For Skeleton, please make a home page for your site that includes open hours, location, an about section, and some imagery. It should also include a navigation. Then make a menu page as well, and be sure to link the two. Your menu does not have to include everything that the restaurant serves. If you would prefer to make a ‘one-page’ site that includes content for both the home page and the menu, that’s fine.

For Ratchet, use the same restaurant content, but lay it out only for mobile. We’ll also make the site have two pages (home, menu). We’ll use push.js to connect the pages.

Be sure to plan out a layout ahead of time, and mock it up. I encourage you to do this digitally, using a base-12 grid template. For Skeleton, you only need to design the page for desktop – Skeleton controls the layout’s degradation into a mobile-friendly version.

For Foundation, that’s not the case – you must plan out / mock up the layout for (at least) three sizes: small, medium and large (you may also want to adjust your layout for extra-large and extra-extra-large, too. See here.).

So, that’s a lot of project. Let’s have the Skeleton / Ratchet versions of your site due by Tuesday, October 11, and the Foundation version due Thursday, October 20.

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Links from Monday

Using @font-face for embedding your own font:

Using @font-face

The great favicon generator:

All of your options regarding CSS backgrounds:


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Flexbox resources

The flexbox ‘cheat sheet:’

A flexbox product page (jackets):

Intro to flexbox grids:

Flexbugs: common flex errors and solutions:

Solved by Flexbox, a site dedicated to showing examples of using flex for common layouts:

One of many flex-themed codepen pens:


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Resume Examples


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Resume Rubric

Our Resume project will be due on Friday, September 23. Here’s the rubric, some explanation, advice, etc. Honestly, I try to keep this rubric as flexible as possible, so y’all can exercise full creative control over your project. But here’s a few things you need to do :

  • This is really a layout assignment. Choose either to use Flex or Floats to create your layout. No frameworks allowed. You are strongly encouraged to mock up your layout ahead of time (you do not have to hand in your mockup).
  • Yes, it has to be responsive.
  • Try to make it look as little like your print resume as possible – same content, different presentation.
  • Emphasize the visual – use icons instead of text (when possible), progress bars instead of a list of skills. Consider adding a photo of yourself.
  • Use a favicon
  • Link everything that can be linked
  • Upload the project to a server (probably the student server) and send me a link
  • Use a specified font that fits your content well – using either Google Fonts, Font Kit, or @font-face (CSS)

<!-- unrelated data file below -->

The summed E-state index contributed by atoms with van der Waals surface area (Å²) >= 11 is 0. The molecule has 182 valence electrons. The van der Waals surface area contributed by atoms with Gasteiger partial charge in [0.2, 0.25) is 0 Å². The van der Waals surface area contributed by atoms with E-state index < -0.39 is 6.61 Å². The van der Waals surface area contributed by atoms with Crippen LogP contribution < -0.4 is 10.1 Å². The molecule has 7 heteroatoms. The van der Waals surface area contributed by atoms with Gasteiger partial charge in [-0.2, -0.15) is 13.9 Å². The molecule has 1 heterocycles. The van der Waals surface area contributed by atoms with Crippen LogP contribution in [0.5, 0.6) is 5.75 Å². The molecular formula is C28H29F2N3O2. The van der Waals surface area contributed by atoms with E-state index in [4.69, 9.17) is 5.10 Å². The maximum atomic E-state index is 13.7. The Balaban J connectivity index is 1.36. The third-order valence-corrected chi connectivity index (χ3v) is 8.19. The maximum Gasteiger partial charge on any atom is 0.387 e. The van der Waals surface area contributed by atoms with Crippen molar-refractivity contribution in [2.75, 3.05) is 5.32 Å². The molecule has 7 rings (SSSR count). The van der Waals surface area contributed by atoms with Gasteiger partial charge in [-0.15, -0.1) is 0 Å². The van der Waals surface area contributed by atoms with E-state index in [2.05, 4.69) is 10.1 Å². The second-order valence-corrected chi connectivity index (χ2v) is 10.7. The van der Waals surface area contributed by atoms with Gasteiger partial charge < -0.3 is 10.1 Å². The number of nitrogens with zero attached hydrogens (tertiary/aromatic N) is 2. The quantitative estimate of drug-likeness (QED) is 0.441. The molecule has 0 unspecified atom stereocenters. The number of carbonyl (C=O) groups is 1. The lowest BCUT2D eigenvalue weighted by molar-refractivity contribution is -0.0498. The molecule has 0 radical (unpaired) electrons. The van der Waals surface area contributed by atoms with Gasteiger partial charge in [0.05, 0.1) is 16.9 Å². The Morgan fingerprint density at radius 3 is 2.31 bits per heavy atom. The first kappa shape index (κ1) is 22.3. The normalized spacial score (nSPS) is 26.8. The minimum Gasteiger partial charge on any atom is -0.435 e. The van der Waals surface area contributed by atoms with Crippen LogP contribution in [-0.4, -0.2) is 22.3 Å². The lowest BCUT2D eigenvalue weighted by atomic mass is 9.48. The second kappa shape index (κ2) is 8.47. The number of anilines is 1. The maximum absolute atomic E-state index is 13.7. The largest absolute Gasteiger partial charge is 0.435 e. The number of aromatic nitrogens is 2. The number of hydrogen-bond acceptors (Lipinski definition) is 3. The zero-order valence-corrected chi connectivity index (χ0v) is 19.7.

• Give your page a title!

Beyond that, some general ideas / suggestions:

  • Consider using a fixed header or sidebar (not required, though)
  • Consider using a JS-based ‘smooth scrolling’ plugin with named anchors (not required)
  • Use one (or both) of the Resume meetings / blitzes happening tomorrow and Wednesday of this week to clean up the content of your resume
  • Consider handing the project in early for some feedback (then re-submitting by the due date)
  • Lost? Look up some examples online (or examples from previous students)

What not to do:

  • Use deprecated HTML, such as <i>, <u>, <b>, <center>, or use a <table> for layout.
  • Make a super-wide page that adds a horizontal scrollbar in most desktop resolutions (max out any width declaration at about 960px)
  • Have your resume look exactly like one of the ones we looked at in class!
  • Create a design that only looks good at a certain screen resolution – think outside of your laptop monitor.



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Flexbox Resources

The CSS-Tricks ‘cheat sheet’ on Flex is here:

A Complete Guide to Flexbox

…and here’s a great tutorial on how to set up a ‘real’ (responsive) page using flexbox:

Designing A Product Page Layout with Flexbox

Some common issues with Flex, and how to solve them:

‘Solved by Flexbox,’ examples of layout solutions with flex:

A cool Flex pen:

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To embed a local version of a font onto your site (that is, a file you’ve downloaded and put into the root directory of your site):

(taken from

Initially you define the rule, “font-family” is what you want to call the font, “src” is where it can be found, include a “font-weight” (not needed for normal, but required by everything else, bold, thin etc).

@font-face {
    font-family: DeliciousRoman;
    src: url(;

Then just use it like any other font in any other style rule.

p {
    font-family: DeliciousRoman, Helvetica, Arial, sans-serif;

So, find a font you like (from,, Adobe, Google), download it, and give it a shot.  That’s what I did for that ‘Star Wars’ intro site.